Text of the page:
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The thick black, curly locks, which sat on Marius’ head, had been oiled down: revealing the strong handsome face of a born leader. His skin sung in the Mediterranean sun, which added to the flawlessness of his face. He now wore a vibrant red tunic, cut short at the knee and pleated from the waist. Marius’ torso was protected by a shining metal carapace, the reflection increasing the power of his presence that seemed to fill the room. Standing to attention, waiting for permission to enter the generals’ office, he had one hand rested on his sword and the other held his helmet, Marius only wore this uniform during parades and meetings. He could hear conversation on the other side of the thick oak door but it was difficult to make out the words being said.

A short, stubby man with only one arm and several scars running down his face stepped out of the meeting.
“Marius,” The guard said aloud, whilst shutting the door, “He will meet you in his private quarters after his current meeting for a private request,” the guard nervously checked the door as he whispered. Marius nodded, although he didn’t specify Marius knew what the man meant.
“The generals will see you now.” The guard announced in a firm voice whilst opening the door once more.
The clean smell of fresh flowers and water hit Marius as he stepped into a large room, beautifully decorated with paintings of the Gods, famous battles and on the far wall a painting of Rome herself protected by the crests of her legions. The relaxing sound of a water fall accompanied the room.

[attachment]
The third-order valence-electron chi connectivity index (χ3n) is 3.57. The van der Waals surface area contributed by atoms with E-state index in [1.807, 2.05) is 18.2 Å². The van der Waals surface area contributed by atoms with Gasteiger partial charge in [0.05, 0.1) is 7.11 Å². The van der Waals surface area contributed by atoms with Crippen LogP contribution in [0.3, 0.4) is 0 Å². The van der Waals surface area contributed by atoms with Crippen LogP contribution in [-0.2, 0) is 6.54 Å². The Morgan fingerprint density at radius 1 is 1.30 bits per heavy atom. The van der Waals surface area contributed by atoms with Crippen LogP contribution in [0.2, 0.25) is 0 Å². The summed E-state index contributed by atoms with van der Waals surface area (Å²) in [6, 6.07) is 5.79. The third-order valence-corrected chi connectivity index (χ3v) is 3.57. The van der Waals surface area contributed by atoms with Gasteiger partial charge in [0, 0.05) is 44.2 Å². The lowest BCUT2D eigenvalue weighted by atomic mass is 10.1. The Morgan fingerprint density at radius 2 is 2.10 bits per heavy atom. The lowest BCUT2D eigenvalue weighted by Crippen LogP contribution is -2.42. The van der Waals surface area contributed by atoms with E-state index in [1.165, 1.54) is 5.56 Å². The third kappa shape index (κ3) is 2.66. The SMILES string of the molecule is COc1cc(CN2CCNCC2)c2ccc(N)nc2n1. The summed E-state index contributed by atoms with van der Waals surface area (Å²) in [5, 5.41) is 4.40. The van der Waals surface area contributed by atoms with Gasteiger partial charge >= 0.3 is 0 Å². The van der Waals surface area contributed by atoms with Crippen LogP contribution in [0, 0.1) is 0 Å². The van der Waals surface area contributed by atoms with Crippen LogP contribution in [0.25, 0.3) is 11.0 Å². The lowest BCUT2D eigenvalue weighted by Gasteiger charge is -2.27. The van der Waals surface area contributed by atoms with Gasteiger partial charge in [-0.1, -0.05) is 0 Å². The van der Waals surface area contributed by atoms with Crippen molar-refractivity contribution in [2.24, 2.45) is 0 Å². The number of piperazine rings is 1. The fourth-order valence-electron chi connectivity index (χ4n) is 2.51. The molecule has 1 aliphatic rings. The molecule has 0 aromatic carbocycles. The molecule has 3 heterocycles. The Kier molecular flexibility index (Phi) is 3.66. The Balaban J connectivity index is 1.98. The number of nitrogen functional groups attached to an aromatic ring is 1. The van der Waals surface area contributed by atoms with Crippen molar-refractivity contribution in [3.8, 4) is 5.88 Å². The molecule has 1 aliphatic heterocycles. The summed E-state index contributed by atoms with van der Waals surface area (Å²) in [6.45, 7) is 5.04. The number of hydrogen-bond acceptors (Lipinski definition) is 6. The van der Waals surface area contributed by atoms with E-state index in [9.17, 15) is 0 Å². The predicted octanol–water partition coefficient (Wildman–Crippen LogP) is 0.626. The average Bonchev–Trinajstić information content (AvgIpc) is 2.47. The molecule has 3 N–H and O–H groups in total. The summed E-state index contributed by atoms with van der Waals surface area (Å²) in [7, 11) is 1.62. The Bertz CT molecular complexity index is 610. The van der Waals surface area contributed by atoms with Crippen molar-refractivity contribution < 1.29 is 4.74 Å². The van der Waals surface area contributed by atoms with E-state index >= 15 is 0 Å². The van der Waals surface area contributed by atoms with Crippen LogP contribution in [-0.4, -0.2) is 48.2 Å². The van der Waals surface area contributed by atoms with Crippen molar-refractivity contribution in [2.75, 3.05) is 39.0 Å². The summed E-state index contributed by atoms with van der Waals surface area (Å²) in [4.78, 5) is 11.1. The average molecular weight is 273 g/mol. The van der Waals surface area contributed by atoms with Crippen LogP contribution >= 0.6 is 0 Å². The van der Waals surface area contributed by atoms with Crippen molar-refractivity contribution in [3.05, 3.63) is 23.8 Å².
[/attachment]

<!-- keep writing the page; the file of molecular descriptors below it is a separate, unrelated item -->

“Marius Stallion; from the Dark Scouts,” Marius stated as he knelt on the red marble floor with his head bowed. “Reporting a success,” The six men sitting in front of him applauded.
“Your news brings great joy to our ears,” the man who spoke was sitting on a golden throne and wore a purple tunic, a statement of wealth.
“Thank you, my men are unwounded and we obliterated the general’s guard, every last one. We also managed to retrieve a total of sixty new horses, bread for battle,” All the men smiled in amazement. “But I bring more valuable information:” Marius now stood unveiling the crumpled parchment as if it were sacred. “Narivia Lake…” Marius continued, including every last detail of what he had witnessed that morning.
“So we are out numbered by five thousand men.” The tone and expression that was imprinted on the young mans face, who sat at the end of the table, sung of a cold fear.